Intuit Q3 tops estimates, busy tax quarter pays off; outlook weaker than expected

Summary:The tax year is over, and the financial services and accounting software company reaped the benefits in its third-quarter earnings.

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Image: Intuit

As U.S. tax season wraps up, Intuit saw a strong financial quarter in its busiest three-month period of the year.

The tax and accounting software company reported on Tuesday third-quarter income of $984 million with earnings of $3.53 per share (statement), beating analyst expectations.

Non-GAAP earnings were $2.94 per share on revenue of $2.39 billion, up 14 percent year-over-year.

Wall Street was expecting $3.50 per share on revenue of $2.38 billion.

At the end of the third quarter, Intuit had $2.6 billion of cash and investments.

In prepared remarks, chief executive Brad Smith said the company's momentum was building as it continues to transition to the cloud.

"Executing against our growth strategy we delivered strong results across the board. We grew share in our tax businesses, and our small business subscriber growth continues to accelerate globally," he added.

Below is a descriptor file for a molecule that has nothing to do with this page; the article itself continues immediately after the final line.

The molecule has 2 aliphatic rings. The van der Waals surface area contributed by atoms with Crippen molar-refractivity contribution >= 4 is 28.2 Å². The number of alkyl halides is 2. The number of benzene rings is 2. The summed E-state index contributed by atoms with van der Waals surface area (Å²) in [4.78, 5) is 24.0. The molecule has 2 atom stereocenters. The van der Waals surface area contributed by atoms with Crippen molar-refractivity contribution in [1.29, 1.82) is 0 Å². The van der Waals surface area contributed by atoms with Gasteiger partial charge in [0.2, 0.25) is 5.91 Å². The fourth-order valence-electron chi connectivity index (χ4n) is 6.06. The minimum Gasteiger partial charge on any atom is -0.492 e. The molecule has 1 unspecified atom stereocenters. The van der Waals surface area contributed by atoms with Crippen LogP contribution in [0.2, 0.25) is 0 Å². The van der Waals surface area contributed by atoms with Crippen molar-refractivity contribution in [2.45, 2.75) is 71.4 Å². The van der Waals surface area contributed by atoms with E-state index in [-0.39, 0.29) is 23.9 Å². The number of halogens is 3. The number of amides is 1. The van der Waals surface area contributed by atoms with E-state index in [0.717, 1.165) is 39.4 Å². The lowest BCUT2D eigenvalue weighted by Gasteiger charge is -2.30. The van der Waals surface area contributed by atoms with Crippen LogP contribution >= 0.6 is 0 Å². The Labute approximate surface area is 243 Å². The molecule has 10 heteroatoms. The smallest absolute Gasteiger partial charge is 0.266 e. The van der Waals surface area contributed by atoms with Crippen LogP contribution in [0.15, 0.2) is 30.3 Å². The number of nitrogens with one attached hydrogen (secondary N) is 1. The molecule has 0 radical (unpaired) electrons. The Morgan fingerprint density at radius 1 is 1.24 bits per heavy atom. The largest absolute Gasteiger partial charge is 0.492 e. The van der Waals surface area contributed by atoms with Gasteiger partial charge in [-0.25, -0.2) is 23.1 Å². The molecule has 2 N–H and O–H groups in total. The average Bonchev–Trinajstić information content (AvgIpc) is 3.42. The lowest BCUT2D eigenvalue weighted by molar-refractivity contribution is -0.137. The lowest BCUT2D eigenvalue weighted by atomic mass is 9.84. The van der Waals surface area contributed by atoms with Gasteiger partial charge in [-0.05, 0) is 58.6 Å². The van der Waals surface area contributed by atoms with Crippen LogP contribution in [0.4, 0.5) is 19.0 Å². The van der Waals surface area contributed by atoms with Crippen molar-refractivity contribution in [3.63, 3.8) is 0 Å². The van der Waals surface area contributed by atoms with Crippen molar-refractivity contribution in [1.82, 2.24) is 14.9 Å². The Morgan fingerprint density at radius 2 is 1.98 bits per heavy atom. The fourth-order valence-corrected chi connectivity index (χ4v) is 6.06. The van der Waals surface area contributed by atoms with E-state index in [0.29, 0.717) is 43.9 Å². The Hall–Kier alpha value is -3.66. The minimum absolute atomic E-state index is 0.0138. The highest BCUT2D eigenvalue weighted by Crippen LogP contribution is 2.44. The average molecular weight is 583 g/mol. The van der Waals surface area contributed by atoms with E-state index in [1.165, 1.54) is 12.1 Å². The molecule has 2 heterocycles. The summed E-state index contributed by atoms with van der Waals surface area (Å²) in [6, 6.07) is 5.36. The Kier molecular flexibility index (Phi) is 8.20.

Quickbooks, the company's small business accounting software, saw subscribers jump by 36 percent to 624,000 during the quarter. Meanwhile, TurboTax Online units jumped by 14 percent in the tax season, which ended mid-April.

Looking ahead to the coming fourth quarter, Intuit said it expects revenue to land between $683 million and $713 million. The company also expects earnings per share to land in between 6 cents and 8 cents. 

Wall Street was expecting 12 cents per share on revenue of $713 million. 

It's not a surprise considering the company bets most of its financial reporting on the third quarter, in the midst of everyone filing their taxes with the federal and state governments.

But the drop in fourth quarter outlook took a toll on the company's share price in after-hours trading.

Shares in Intuit ($INTU) on the Nasdaq stock exchange in New York closed the day down by 0.3 percent to $76.84. The company fell in after-hours trading by almost 5 percent.

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Image: Google Finance

Topics: Cloud

About

Zack Whittaker writes for ZDNet, CNET, and CBS News. He is based in New York City.

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